Aside: great musicals can come from cartoon characters, such as "L'il Abner," "Thurber Carnival," "Annie," and the perennial "You're a Good Man, Charlie Brown." All it takes is original thinking, and a dose of creativity.



And despite the unfortunate need by others to define her in terms of her father, sister and niece, the remarkable Lynn Redgrave, who passed away last week, was indeed a creative original. When we first met eighteen years ago, she was planning ways to celebrate turning fifty, eager to meet new challenges with verve and nerve. The years that followed would have defeated most others, but Lynn forged ahead. Along with her dazzling list of impressive credits [starting with her stunning performances early on, in the films "Georgy Girl" and "Smashing Time," and up to recent roles, from the acerbic Joann at the Kennedy Center, in "Company" to the laconic housekeeper in the film "Gods and Monsters"], she launched into a new career, as a playwright. It started with "Shakespeare For My Father," part tribute, part eulogy, for her dad Michael, patriarch of the royal Redgraves, Britain's acting family version of our Barrymores. It was, she often said, an act of desperation, because she was not getting offered good roles, so she decided to write a part only she could play - herself. In recent days, many many people have also attested to Lynn's ability to make you feel like you were a close friend, however infrequently you spent time together. Like all those others, I will miss her greatly.

If, like me, you have also not [yet] seen "Red," consider spending a fascinating ninety minutes at the Gagosian Gallery to experience a once-only exhibition of a timeless master. Titled "Claude Monet: Late Work," the gallery has gathered paintings and sketches from three continents to present this moving homage, that combines priceless examples from two periods from his later life, the first as he was rendering fine, delicate depictions at the dawn of the last century, and the second from his post-1914 period, as he moved into a more bold, assertive style.

While each painting can stand alone in its beauty, the gallery has painstakingly assembled and displayed together, those that belong to a series of evolving visions, adjusted perspectives and changing conditions. Examples of the evolution of creative genius from both periods grip one's imagination and attest to the brilliance of Monet's iconoclastic vitality. Two of his most beloved subjects, the lily pond and the Japanese bridge, both of which he installed on his country estate in Giverny, France, reveal how perceptions are 'colored' by so many elements that remain largely esoteric even to ourselves. The gallery, at 522 west 21st street, is open to the public, for free. Details are available at www.gagosian.com.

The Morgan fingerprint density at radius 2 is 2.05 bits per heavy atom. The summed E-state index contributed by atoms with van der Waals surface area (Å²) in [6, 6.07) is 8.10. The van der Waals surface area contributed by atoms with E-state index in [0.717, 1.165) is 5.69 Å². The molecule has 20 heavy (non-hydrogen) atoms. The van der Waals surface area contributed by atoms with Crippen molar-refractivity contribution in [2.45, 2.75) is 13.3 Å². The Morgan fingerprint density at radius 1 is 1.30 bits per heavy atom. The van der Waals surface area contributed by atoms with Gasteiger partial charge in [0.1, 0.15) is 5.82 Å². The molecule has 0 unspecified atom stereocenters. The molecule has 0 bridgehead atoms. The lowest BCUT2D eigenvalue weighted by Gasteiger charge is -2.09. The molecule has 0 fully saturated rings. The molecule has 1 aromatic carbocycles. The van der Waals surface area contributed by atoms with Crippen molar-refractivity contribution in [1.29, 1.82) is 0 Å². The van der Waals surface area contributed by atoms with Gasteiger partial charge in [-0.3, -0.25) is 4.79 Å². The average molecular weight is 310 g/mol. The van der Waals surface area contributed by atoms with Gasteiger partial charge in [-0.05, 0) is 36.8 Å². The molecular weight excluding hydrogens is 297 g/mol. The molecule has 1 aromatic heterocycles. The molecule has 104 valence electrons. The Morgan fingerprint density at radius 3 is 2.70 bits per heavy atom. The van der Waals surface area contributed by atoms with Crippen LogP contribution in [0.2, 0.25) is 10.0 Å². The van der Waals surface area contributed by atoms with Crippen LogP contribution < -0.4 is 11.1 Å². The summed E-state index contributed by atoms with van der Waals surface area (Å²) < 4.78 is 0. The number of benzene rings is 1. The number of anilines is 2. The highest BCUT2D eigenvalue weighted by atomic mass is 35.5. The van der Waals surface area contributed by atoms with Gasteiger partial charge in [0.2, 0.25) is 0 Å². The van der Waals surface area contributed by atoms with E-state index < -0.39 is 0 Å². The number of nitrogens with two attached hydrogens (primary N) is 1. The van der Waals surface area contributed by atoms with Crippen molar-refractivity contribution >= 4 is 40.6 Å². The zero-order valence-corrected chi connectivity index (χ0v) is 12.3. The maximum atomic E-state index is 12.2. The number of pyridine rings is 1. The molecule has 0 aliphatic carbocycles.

One of the most memorable paintings is "L'All ee de Rosiers," 1920-22, on loan from the Musee Marmatton Monet, Paris, which pulls you in to a child's secret tunnel of overhanging blossoms, but makes no promise that you will find your way out again. And from time to time, don't we all want to get lost in such a world, almost hoping we won't ever escape?

On Book

Lynn Redgrave's two stunning plays based in part on her life, "Shakespeare for My Father," (acting edition, $8.95) and "Nightingale," offer excellent examples of how a solo show for a woman of a certain age can be compelling, challenging and inspiring. And to learn some of what she learned from her legendary dad, there's "The Actor's Ways and Means," by Sir Michael Redgrave.

With a foreword by John Lahr and a preface by Martin Scorsese, "Kazan on Directing" pulls back the asbestos curtain to reveal how the Great Gadg delivered some of the American theatre's greatest works, honoring the intentions [for the most part] of the mid twentieth century's most significant playwrights - Miller, Williams, Inge. Editor Robert Cornfield collected script notes, journal entries, commentaries to writers and others, and letter excerpts, to make this a fascinating study of his creative mind, at work, at play, and all too often, at war with itself.

TONY VELLELA wrote and produced the PBS series about theatre "Character Studies." His award-winning play "Admissions," produced three times in New York, all directed by Austin Pendleton, is published by Playscripts. He has also written several other plays and musicals, three books, teaches at HB Studio, and conducts private coaching sessions. His documentary "Test of Time" was a CableAce Award-winner.

0 Comments:

Post a Comment

Links to this post:

Create a Link

<< Home